A longstanding orthodoxy among social scientists holds that human races are a social construct and have no biological basis. A related assumption is that human evolution halted in the distant past, so long ago that evolutionary explanations need never be considered by historians or economists.
New analyses of the human genome have established that human evolution has been recent, copious, and regional.In the decade since the decoding of the human genome, a growing wealth of data has made clear that these two positions, never at all likely to begin with, are simply incorrect. There is indeed a biological basis for race. And it is now beyond doubt that human evolution is a continuous process that has proceeded vigorously within the last 30,000 years and almost certainly — though very recent evolution is hard to measure — throughout the historical period and up until the present day.
New analyses of the human genome have established that human evolution has been recent, copious, and regional. Biologists scanning the genome for evidence of natural selection have detected signals of many genes that have been favored by natural selection in the recent evolutionary past. No less than 14% of the human genome, according to one estimate, has changed under this recent evolutionary pressure.
Analysis of genomes from around the world establishes that there is a biological basis for race, despite the official statements to the contrary of leading social science organizations. An illustration of the point is the fact that with mixed race populations, such as African Americans, geneticists can now track along an individual’s genome, and assign each segment to an African or European ancestor, an exercise that would be impossible if race did not have some basis in biological reality.
Racism and discrimination are wrong as a matter of principle, not of science. That said, it is hard to see anything in the new understanding of race that gives ammunition to racists. The reverse is the case. [...] The difference between races seems to rest on the subtle matter of relative allele frequencies. The overwhelming verdict of the genome is to declare the basic unity of humankind.
Genetics and Social Behavior
Human evolution has not only been recent and extensive, it has also been regional. The period of 30,000 to 5,000 years ago, from which signals of recent natural selection can be detected, occurred after the splitting of the three major races, so represents selection that has occurred largely independently within each race. The three principal races are Africans (those who live south of the Sahara), East Asians (Chinese, Japanese, and Koreans), and Caucasians (Europeans and the peoples of the Near East and the Indian subcontinent). In each of these races, a different set of genes has been changed by natural selection. This is just what would be expected for populations that had to adapt to different challenges on each continent. The genes specially affected by natural selection control not only expected traits like skin color and nutritional metabolism, but also some aspects of brain function. Though the role of these selected brain genes is not yet understood, the obvious truth is that genes affecting the brain are just as much subject to natural selection as any other category of gene.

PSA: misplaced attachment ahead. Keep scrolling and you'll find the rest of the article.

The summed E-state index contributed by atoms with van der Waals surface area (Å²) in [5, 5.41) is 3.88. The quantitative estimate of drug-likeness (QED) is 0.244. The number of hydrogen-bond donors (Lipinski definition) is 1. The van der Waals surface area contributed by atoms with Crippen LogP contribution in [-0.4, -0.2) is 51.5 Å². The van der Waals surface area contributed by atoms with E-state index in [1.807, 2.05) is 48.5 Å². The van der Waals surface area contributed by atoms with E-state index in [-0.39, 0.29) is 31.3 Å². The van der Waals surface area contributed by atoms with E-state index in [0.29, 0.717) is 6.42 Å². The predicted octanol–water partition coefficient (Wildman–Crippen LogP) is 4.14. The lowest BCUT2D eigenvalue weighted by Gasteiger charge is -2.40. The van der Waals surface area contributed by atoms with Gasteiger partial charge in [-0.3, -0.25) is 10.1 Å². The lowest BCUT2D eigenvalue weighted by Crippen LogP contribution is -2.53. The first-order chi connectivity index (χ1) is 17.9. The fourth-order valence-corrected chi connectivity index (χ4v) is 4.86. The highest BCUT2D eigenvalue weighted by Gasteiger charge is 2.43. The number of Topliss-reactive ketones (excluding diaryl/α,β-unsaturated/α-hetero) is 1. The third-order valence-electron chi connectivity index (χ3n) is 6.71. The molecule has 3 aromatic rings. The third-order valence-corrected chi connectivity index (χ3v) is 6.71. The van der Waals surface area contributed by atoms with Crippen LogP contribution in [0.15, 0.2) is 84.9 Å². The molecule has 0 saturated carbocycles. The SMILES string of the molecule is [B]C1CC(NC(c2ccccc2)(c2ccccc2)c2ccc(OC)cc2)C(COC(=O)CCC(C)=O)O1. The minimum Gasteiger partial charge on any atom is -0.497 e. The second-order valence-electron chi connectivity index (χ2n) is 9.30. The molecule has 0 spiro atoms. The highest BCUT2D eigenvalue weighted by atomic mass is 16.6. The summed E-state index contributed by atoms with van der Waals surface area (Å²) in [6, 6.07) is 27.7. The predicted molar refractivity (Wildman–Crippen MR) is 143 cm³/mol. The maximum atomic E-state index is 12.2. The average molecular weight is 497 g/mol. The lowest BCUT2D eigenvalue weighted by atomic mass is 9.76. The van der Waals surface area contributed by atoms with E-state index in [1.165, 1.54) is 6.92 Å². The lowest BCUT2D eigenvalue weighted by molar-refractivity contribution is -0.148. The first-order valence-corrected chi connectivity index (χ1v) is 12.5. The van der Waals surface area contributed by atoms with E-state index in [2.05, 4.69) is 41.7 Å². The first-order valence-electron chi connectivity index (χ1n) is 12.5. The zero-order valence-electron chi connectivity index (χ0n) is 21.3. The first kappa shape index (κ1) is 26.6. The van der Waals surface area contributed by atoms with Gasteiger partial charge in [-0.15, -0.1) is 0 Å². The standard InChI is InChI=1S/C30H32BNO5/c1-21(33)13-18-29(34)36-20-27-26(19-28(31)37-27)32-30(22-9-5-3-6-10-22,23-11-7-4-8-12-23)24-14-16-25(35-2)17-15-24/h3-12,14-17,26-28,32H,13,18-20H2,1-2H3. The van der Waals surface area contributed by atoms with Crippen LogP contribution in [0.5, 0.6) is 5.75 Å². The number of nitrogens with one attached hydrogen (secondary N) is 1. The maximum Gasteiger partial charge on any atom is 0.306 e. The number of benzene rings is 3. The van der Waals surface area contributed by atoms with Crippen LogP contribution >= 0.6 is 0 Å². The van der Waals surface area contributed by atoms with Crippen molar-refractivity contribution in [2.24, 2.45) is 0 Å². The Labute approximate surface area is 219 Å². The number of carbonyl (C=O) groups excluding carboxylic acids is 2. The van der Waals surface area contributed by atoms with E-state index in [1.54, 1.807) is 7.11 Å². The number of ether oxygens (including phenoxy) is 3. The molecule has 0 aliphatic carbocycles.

Anything that has a genetic basis, such as these social instincts, can be varied by natural selection. [...]
Conventionally, these social differences are attributed solely to culture. But if that’s so, why is it apparently so hard for tribal societies like Iraq or Afghanistan to change their culture and operate like modern states? The explanation could be that tribal behavior has a genetic basis. It’s already known that a genetic system, based on the hormone oxytocin, seems to modulate the degree of in-group trust, and this is one way that natural selection could ratchet the degree of tribal behavior up or down.
Tribalism seems to be the default mode of human political organization. It can be highly effective: The world’s largest land empire, that of the Mongols, was a tribal organization. But tribalism is hard to abandon, again suggesting that an evolutionary change may be required.
The various races have evolved along substantially parallel paths, but because they have done so independently, it’s not surprising that they have made these two pivotal transitions in social structure at somewhat different times. Caucasians were the first to establish settled communities, some 15,000 years ago, followed by East Asians and Africans. China, which developed the first modern state, shed tribalism two millennia ago, Europe did so only a thousand years ago, and populations in the Middle East and Africa are in the throes of the process.
This plethora of explanations [for The Industrial Revolution] and the fact that none of them is satisfying to all experts point strongly to the need for an entirely new category of explanation. The economic historian Gregory Clark has provided one by daring to look at a plausible yet unexamined possibility: that productivity increased because the nature of the people had changed.
Clark’s proposal is a challenge to conventional thinking because economists tend to treat people everywhere as identical, interchangeable units. A few economists have recognized the implausibility of this position and have begun to ask if the nature of the humble human units that produce and consume all of an economy’s goods and services might possibly have some bearing on its performance. They have discussed human quality, but by this they usually mean just education and training. Others have suggested that culture might explain why some economies perform very differently from others, but without specifying what aspects of culture they have in mind. None has dared say that culture might include an evolutionary change in behavior — but neither do they explicitly exclude this possibility.